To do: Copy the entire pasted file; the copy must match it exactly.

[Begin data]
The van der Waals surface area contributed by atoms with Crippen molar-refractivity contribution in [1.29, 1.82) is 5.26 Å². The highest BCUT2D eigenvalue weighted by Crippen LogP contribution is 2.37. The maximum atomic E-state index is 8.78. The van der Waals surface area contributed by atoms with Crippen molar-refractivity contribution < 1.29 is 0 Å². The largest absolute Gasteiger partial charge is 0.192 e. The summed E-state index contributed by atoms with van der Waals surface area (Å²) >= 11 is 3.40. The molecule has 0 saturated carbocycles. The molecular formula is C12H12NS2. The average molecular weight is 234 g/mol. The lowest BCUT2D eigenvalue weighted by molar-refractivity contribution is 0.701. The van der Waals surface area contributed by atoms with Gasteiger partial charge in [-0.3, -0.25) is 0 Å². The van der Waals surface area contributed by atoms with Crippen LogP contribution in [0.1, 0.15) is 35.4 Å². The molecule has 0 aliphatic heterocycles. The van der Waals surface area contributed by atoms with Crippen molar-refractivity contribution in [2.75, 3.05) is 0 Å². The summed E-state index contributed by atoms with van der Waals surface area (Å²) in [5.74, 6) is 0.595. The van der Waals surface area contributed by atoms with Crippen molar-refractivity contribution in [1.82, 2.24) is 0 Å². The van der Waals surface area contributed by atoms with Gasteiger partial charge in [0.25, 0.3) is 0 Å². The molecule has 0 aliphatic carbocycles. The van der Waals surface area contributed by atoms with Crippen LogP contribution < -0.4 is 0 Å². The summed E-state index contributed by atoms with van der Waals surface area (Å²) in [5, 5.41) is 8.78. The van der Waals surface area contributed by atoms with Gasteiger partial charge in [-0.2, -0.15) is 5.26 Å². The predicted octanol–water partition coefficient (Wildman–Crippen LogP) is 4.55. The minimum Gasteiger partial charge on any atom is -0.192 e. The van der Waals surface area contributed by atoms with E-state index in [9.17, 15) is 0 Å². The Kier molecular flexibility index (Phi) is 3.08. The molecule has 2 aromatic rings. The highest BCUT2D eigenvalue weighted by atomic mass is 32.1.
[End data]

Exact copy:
The van der Waals surface area contributed by atoms with Crippen molar-refractivity contribution in [1.29, 1.82) is 5.26 Å². The highest BCUT2D eigenvalue weighted by Crippen LogP contribution is 2.37. The maximum atomic E-state index is 8.78. The van der Waals surface area contributed by atoms with Crippen molar-refractivity contribution < 1.29 is 0 Å². The largest absolute Gasteiger partial charge is 0.192 e. The summed E-state index contributed by atoms with van der Waals surface area (Å²) >= 11 is 3.40. The molecule has 0 saturated carbocycles. The molecular formula is C12H12NS2. The average molecular weight is 234 g/mol. The lowest BCUT2D eigenvalue weighted by molar-refractivity contribution is 0.701. The van der Waals surface area contributed by atoms with Gasteiger partial charge in [-0.3, -0.25) is 0 Å². The van der Waals surface area contributed by atoms with Crippen LogP contribution in [0.1, 0.15) is 35.4 Å². The molecule has 0 aliphatic heterocycles. The van der Waals surface area contributed by atoms with Crippen molar-refractivity contribution in [2.75, 3.05) is 0 Å². The summed E-state index contributed by atoms with van der Waals surface area (Å²) in [5.74, 6) is 0.595. The van der Waals surface area contributed by atoms with Crippen molar-refractivity contribution in [1.82, 2.24) is 0 Å². The van der Waals surface area contributed by atoms with Gasteiger partial charge in [0.25, 0.3) is 0 Å². The molecule has 0 aliphatic carbocycles. The van der Waals surface area contributed by atoms with Crippen LogP contribution < -0.4 is 0 Å². The summed E-state index contributed by atoms with van der Waals surface area (Å²) in [5, 5.41) is 8.78. The van der Waals surface area contributed by atoms with Gasteiger partial charge in [-0.2, -0.15) is 5.26 Å². The predicted octanol–water partition coefficient (Wildman–Crippen LogP) is 4.55. The minimum Gasteiger partial charge on any atom is -0.192 e. The van der Waals surface area contributed by atoms with E-state index in [9.17, 15) is 0 Å². The Kier molecular flexibility index (Phi) is 3.08. The molecule has 2 aromatic rings. The highest BCUT2D eigenvalue weighted by atomic mass is 32.1.